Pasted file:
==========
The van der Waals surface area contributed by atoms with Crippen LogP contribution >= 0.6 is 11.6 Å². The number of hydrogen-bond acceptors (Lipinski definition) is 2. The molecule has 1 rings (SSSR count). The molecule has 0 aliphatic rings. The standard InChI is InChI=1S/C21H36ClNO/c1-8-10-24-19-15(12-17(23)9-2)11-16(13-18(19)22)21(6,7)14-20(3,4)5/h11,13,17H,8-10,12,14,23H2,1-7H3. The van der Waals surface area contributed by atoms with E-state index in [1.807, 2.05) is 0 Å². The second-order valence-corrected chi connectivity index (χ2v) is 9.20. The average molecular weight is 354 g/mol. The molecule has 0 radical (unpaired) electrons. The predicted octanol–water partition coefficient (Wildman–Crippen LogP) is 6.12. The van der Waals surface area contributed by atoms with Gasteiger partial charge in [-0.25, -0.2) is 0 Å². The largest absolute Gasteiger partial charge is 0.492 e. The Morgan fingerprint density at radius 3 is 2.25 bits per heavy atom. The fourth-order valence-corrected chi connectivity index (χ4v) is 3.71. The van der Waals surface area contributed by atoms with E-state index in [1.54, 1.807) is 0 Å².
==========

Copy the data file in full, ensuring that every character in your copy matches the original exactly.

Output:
The van der Waals surface area contributed by atoms with Crippen LogP contribution >= 0.6 is 11.6 Å². The number of hydrogen-bond acceptors (Lipinski definition) is 2. The molecule has 1 rings (SSSR count). The molecule has 0 aliphatic rings. The standard InChI is InChI=1S/C21H36ClNO/c1-8-10-24-19-15(12-17(23)9-2)11-16(13-18(19)22)21(6,7)14-20(3,4)5/h11,13,17H,8-10,12,14,23H2,1-7H3. The van der Waals surface area contributed by atoms with E-state index in [1.807, 2.05) is 0 Å². The second-order valence-corrected chi connectivity index (χ2v) is 9.20. The average molecular weight is 354 g/mol. The molecule has 0 radical (unpaired) electrons. The predicted octanol–water partition coefficient (Wildman–Crippen LogP) is 6.12. The van der Waals surface area contributed by atoms with Gasteiger partial charge in [-0.25, -0.2) is 0 Å². The largest absolute Gasteiger partial charge is 0.492 e. The Morgan fingerprint density at radius 3 is 2.25 bits per heavy atom. The fourth-order valence-corrected chi connectivity index (χ4v) is 3.71. The van der Waals surface area contributed by atoms with E-state index in [1.54, 1.807) is 0 Å².